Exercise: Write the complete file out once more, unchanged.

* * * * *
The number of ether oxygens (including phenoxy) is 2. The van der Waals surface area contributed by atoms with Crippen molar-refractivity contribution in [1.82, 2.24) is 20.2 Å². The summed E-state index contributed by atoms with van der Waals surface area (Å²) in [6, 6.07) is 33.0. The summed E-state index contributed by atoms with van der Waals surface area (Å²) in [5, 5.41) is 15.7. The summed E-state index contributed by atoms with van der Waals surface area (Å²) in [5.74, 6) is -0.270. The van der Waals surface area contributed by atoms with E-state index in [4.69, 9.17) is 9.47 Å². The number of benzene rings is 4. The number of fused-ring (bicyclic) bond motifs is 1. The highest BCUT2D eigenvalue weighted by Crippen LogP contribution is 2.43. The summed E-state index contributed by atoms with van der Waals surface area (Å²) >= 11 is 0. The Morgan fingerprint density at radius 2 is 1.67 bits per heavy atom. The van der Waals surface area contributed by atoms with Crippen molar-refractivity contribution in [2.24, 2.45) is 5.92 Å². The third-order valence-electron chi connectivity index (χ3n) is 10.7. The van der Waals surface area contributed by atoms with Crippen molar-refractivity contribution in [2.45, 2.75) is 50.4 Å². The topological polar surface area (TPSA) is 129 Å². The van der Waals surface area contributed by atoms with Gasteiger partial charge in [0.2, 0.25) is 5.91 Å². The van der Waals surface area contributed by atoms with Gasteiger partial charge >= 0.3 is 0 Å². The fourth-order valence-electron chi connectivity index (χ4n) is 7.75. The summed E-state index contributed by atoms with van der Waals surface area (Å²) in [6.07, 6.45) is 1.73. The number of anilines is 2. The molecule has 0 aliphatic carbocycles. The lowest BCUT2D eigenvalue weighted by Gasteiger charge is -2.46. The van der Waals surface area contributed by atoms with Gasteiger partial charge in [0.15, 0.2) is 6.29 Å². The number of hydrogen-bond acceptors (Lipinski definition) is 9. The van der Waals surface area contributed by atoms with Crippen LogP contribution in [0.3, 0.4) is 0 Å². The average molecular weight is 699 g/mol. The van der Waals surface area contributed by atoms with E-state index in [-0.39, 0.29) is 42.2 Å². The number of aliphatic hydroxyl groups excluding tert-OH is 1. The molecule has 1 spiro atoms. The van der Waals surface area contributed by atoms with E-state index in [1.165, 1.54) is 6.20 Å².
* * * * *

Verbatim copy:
The number of ether oxygens (including phenoxy) is 2. The van der Waals surface area contributed by atoms with Crippen molar-refractivity contribution in [1.82, 2.24) is 20.2 Å². The summed E-state index contributed by atoms with van der Waals surface area (Å²) in [6, 6.07) is 33.0. The summed E-state index contributed by atoms with van der Waals surface area (Å²) in [5, 5.41) is 15.7. The summed E-state index contributed by atoms with van der Waals surface area (Å²) in [5.74, 6) is -0.270. The van der Waals surface area contributed by atoms with E-state index in [4.69, 9.17) is 9.47 Å². The number of benzene rings is 4. The number of fused-ring (bicyclic) bond motifs is 1. The highest BCUT2D eigenvalue weighted by Crippen LogP contribution is 2.43. The summed E-state index contributed by atoms with van der Waals surface area (Å²) >= 11 is 0. The Morgan fingerprint density at radius 2 is 1.67 bits per heavy atom. The van der Waals surface area contributed by atoms with Crippen molar-refractivity contribution in [2.24, 2.45) is 5.92 Å². The third-order valence-electron chi connectivity index (χ3n) is 10.7. The van der Waals surface area contributed by atoms with Crippen molar-refractivity contribution in [2.45, 2.75) is 50.4 Å². The topological polar surface area (TPSA) is 129 Å². The van der Waals surface area contributed by atoms with Gasteiger partial charge in [0.2, 0.25) is 5.91 Å². The van der Waals surface area contributed by atoms with Gasteiger partial charge >= 0.3 is 0 Å². The fourth-order valence-electron chi connectivity index (χ4n) is 7.75. The summed E-state index contributed by atoms with van der Waals surface area (Å²) in [6.07, 6.45) is 1.73. The number of anilines is 2. The molecule has 0 aliphatic carbocycles. The lowest BCUT2D eigenvalue weighted by Gasteiger charge is -2.46. The van der Waals surface area contributed by atoms with Gasteiger partial charge in [0.15, 0.2) is 6.29 Å². The number of hydrogen-bond acceptors (Lipinski definition) is 9. The van der Waals surface area contributed by atoms with Crippen LogP contribution in [0.3, 0.4) is 0 Å². The average molecular weight is 699 g/mol. The van der Waals surface area contributed by atoms with E-state index in [-0.39, 0.29) is 42.2 Å². The number of aliphatic hydroxyl groups excluding tert-OH is 1. The molecule has 1 spiro atoms. The van der Waals surface area contributed by atoms with E-state index in [1.165, 1.54) is 6.20 Å².